- Who Are Arab Americans?
- Popular Perceptions
- Why The Stereotypes?
- About & Credits
The following sample quotations reflect stereotypical views of Arabs and Arab Americans expressed by public opinion polls. Public Opinion Polls From a Poll conducted in 1980 by a private research institution (tables from Slade, Shelly. “The Image of the Arab in America: Analysis of a Poll on American Attitudes.” Middle East Journal 35(2), Spring 1981: 143-162.
“Available historical data suggest that a negative image of Arabs existed before the September 11 attacks. A March 1993 Gallup poll, conducted shortly after a terrorist bombing of the World Trade Center, showed that just 39% of Americans had a favorable opinion of Arabs, while 32% had an unfavorable opinion and 29% had no opinion. An ABC News poll, conducted during the Persian Gulf crisis in February 1991, found that 43% of Americans said they had a high opinion of Arabs while 41% said they had a low opinion. In that poll, majorities of Americans said the following terms applied to Arabs: "religious" (81%), "terrorists" (59%), "violent" (58%) and "religious fanatics" (56%).”
“Americans Felt Uneasy About Arabs Even Before September 11,” Gallup News Service, September 28, 2001.
“About 27 percent of respondents said that all Muslim Americans should be required to register their location with the federal government, and 26 percent said they think that mosques should be closely monitored by U.S. law enforcement agencies. Twenty-nine percent agreed that undercover law enforcement agents should infiltrate Muslim civic and volunteer organizations, in order to keep tabs on their activities and fund raising. About 22 percent said the federal government should profile citizens as potential threats based on the fact that they are Muslim or have Middle Eastern heritage. In all, about 44 percent said they believe that some curtailment of civil liberties is necessary for Muslim Americans.”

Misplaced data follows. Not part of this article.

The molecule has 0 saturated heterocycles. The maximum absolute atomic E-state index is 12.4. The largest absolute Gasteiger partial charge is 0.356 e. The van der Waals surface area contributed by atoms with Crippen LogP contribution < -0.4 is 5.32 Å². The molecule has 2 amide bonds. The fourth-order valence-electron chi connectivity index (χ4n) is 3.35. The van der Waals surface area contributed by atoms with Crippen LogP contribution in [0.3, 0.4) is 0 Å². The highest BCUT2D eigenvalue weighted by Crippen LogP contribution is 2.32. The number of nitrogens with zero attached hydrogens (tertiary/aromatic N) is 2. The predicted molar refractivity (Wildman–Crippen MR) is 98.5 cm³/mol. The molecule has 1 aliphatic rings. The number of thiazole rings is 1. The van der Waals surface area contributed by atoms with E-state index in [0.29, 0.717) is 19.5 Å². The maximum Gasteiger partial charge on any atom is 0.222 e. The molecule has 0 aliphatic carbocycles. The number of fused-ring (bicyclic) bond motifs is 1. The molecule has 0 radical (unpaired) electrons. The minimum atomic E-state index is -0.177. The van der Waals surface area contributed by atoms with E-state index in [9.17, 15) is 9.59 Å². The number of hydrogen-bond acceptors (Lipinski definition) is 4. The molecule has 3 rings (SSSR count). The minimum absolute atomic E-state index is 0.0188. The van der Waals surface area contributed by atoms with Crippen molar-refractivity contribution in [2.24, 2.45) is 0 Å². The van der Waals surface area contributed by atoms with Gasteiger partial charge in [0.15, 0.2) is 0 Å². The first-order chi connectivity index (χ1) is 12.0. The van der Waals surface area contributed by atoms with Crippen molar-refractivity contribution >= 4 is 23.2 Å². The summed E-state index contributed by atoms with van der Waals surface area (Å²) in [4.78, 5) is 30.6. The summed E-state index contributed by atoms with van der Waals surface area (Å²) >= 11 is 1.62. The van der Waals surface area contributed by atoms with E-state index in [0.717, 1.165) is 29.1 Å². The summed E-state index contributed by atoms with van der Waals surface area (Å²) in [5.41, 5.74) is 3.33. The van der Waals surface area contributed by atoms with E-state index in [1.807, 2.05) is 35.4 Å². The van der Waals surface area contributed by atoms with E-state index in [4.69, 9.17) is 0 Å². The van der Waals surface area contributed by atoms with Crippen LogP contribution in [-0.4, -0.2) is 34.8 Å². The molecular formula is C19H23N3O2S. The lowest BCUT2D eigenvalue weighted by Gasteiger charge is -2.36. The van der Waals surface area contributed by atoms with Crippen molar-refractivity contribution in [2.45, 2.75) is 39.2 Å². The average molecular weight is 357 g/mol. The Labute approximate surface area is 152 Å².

“Fear factor: 44 percent of Americans queried in Cornell national poll favor curtailing some liberties for Muslim Americans,” The Media and Society Research Group, in Cornell's Department of Communication, December 17, 2004.
According to a 2005 Gallup Poll of American Households, when asked what they most admire about Muslim societies, the most frequent response was “nothing.”
“Americans’ views of the Islamic world,” Gallup Poll News Service, February 8, 2006. According to a 2006 USA Today/Gallup, 44% of Americans say that Muslims are too extreme in their religious beliefs. Nearly one quarter of Americans, 22%, say they would not want a Muslim as a neighbor. Less than half believe U.S. Muslims are loyal to the United States.”
“Anti-Muslim sentiment fairly commonplace,” Gallup Poll News Service, August 10, 2006.